CECELIA KOETTING, OD: Hello again. It’s Cecelia Koetting coming to you from Denver, Colorado. And on this episode, what we’re going to talk about is foreign body removal. We’re going to talk about both corneal foreign body removal as well as conjunctival foreign body removal, and maybe a little bit about different techniques that people are using and different instruments that we can use.
I think this is a great thing to get a refresher on, because while some of us, in certain settings, may see more of these — maybe once a week, or once a month and be doing them on a more frequent basis — for a lot of us, this might be something we haven’t seen in a while, and it’s great just to have a refresher as well as hear what other people are doing as far as techniques for removal.
The first step is getting a good, detailed history as to what has caused the foreign body. Was it possibly penetrating by a projectile? Or is it something that may have occurred while working on a vehicle? Here we see what looks like a small metallic foreign body in the patient’s cornea.
When it comes to options as far as what to use to remove foreign bodies, we have lots of options. Starting with a sterile cotton tip applicator. You could also use a metal spud or the end of a needle. And then following that, to clean up, we’re going to use the Alger brush, and don’t forget to numb your patients with an anesthetic.
In this video, we see me trying a cotton tip applicator first for a fairly superficial foreign body, gently dabbing and wiping at the area to dislodge that foreign body. Doesn’t seem to be working, does it? Well, let’s try something else next. Next, I move to a spud. We see that it’s thinner and it’s more pointed, so we’re able to get underneath that foreign body and dislodge it, taking care to make sure that we remove it from the eye so that it doesn’t end up elsewhere causing more problems or lodging itself within the cornea.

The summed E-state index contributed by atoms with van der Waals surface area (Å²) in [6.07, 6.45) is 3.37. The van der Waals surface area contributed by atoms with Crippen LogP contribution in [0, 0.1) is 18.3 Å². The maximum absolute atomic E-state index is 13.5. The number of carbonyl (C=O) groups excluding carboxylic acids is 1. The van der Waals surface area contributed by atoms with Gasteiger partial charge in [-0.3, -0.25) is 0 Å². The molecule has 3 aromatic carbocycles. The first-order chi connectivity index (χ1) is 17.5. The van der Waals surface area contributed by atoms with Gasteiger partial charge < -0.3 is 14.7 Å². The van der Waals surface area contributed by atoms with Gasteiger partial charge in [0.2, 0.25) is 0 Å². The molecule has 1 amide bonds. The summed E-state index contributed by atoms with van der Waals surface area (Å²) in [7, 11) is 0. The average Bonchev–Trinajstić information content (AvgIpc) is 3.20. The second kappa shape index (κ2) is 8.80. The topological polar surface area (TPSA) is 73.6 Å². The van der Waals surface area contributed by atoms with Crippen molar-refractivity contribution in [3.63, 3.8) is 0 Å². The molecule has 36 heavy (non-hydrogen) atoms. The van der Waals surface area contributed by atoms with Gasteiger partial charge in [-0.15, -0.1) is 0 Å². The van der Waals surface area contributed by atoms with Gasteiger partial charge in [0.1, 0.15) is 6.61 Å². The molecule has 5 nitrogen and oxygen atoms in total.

We do see that there is a leftover rust ring, so at this point, we need to remove that rust ring to decrease the risk of any scarring or adverse effect. When removing the rust ring from the patient’s cornea using an Alger brush, I typically let them hear the sound of it first before coming close to the eye. I then bring the Alger brush tip perpendicular to the cornea and press firmly, but not too hard onto the cornea to begin to clear the area, stopping multiple times to reassess and then go back to try to clear more. If the ring and the rust debris is too deep, you may need to have the patient come back on a different day to finish the job. Once finished, I place a drop of antibiotic in the eye and start the patient on antibiotics at home.
In this picture, we see a patient who had a piece of vegetative matter that had been there for approximately 1 month before she came in to be seen. As we look at the closer photo, we can see that the longer that these foreign objects are there, the body’s response is to start to begin to grow blood vessels to the area, so removing timely is important. When talking about conjunctival foreign bodies, it’s important to understand the nature of the injury and when it occurred. And sometimes this needs to be referred out to an ophthalmologist to be removed because it may require incision as well as sutures to close the conjunctiva. This unfortunate gentleman got a stick to the eye while walking through the forest on a hike. Hopefully this has been a good refresher course. And remember, when in doubt, you can always send it out. This has been Cecelia Koetting with Optometry Advisor.